Nutrition Labels: A Helpful Health Tool
Nutrition labels can be a helpful health tool, even if studies show most of us don’t care to bother with them. It can be a total bore to waste time in the grocery store reading those labels. Especially if you’re in a hurry, as so many of us are most of the time.
Is it really going to stop you from buying something you want? Probably not.
So how about this. Find some of your favorite foods in your kitchen right now and read the nutrition labels. Once you have an idea what the data is for your most often purchased items, you won’t have to look at them again.
Learning how to shop and read nutrition labels is important to healthy eating. Most foods now have a Nutrition Facts section on the label. The first items listed on the food label are the serving size and number of servings per container. This information is essential if you are going to follow dietary guidelines designed to promote health.
All of the label information for each of the nutrients listed – calories, fat, saturated fat, sodium, carbohydrate, fiber, sugar and protein, are based on the serving size listed.
Since the food manufacturer determines the serving size, this may not be a recommended amount to eat. It may not even be the amount you would eat. Also, the manufacturer’s serving size listed on the food label is not necessarily the serving size recommended for good health.
You need to know how much of the listed serving size you are eating. If you consume double the serving size listed, then you will need to double all of the nutrient and calorie information. If you consume half the serving size listed, then cut out the nutrient and calorie information in half.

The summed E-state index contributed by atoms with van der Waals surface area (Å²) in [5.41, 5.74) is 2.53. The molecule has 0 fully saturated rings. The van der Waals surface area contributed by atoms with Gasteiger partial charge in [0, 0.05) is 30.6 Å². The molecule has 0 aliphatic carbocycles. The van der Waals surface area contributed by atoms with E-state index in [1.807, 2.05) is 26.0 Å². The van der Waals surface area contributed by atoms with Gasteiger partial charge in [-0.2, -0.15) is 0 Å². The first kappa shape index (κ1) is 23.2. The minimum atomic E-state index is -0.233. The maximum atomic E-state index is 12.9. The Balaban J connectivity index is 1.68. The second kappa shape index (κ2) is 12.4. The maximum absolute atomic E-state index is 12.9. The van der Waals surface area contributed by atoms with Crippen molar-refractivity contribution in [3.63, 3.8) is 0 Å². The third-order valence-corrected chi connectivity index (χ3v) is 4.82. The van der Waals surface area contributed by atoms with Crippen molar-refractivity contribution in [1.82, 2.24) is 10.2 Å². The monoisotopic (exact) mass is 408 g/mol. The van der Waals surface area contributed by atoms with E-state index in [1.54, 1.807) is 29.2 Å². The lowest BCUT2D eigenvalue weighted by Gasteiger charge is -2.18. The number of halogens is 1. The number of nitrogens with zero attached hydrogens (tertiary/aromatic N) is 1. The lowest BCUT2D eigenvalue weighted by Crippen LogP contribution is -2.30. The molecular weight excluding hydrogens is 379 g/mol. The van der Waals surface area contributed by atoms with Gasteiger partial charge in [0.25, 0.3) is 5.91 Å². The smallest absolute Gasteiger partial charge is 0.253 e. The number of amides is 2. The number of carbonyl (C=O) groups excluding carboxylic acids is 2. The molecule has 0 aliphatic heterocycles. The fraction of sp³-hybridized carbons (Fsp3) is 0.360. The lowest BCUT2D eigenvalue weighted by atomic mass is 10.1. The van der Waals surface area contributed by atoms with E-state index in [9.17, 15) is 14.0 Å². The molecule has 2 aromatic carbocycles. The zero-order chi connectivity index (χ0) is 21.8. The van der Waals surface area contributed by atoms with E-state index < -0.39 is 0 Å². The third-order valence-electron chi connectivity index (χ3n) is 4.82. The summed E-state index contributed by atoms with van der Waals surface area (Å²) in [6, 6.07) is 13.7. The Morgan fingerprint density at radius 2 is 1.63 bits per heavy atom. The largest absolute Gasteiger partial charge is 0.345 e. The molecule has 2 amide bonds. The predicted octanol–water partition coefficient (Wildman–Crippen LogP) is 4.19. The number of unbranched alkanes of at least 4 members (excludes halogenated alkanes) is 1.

Calories and Nutrients on the Nutrition Labels
Next on the nutrition label is the total number of calories per serving. These calories can come from several sources including carbohydrates, protein, fat, alcohol and sugar. Next listed on the nutrition labels: Calories from fat for each serving.
You can compare these numbers to get an idea of how fat-concentrated the item is. Example: An item with 100 calories per serving and 50 calories from fat gets half of its calories from fat – that is 5-percent! Eating a low-fat diet does not mean you never can eat items that are high in fat. It just means you should balance your total food intake so you do not get more than 30 percent of your daily calories from fat.
Below the calories, you will find information about fat, cholesterol, sodium, carbohydrates and protein. You can keep track of your intake of these items by recording the number of grams or milligrams given for the serving size. The right-hand column tells you the percent of daily value, based on a 2,000-calorie diet. The bottom half of the nutrition facts found on the label contains the recommended amounts of fat, saturated fat, cholesterol, sodium and fiber for promoting health. Compare your usual amount to these recommended amounts. For example, if your lunch sandwich alone has 63 grams of fat and the recommendation is for 65 grams of fat per day, you may run into trouble if you eat this way on a daily basis.
Only foods that meet certain definitions and standards can suggest a health-enhancing effect. Some of the more common terms you might find and the definitions are:
- Lite: 1/2 less fat or 1/3 fewer calories than the original reference product.
- Cholesterol free: Less than 2 milligrams of cholesterol per serving and 2 grams or less of saturated fat per serving.
- Low fat: No more than 3 grams of fat per serving.
- Reduced fat: At least 25-percent less fat per serving than the original reference food.
See also: The Food Label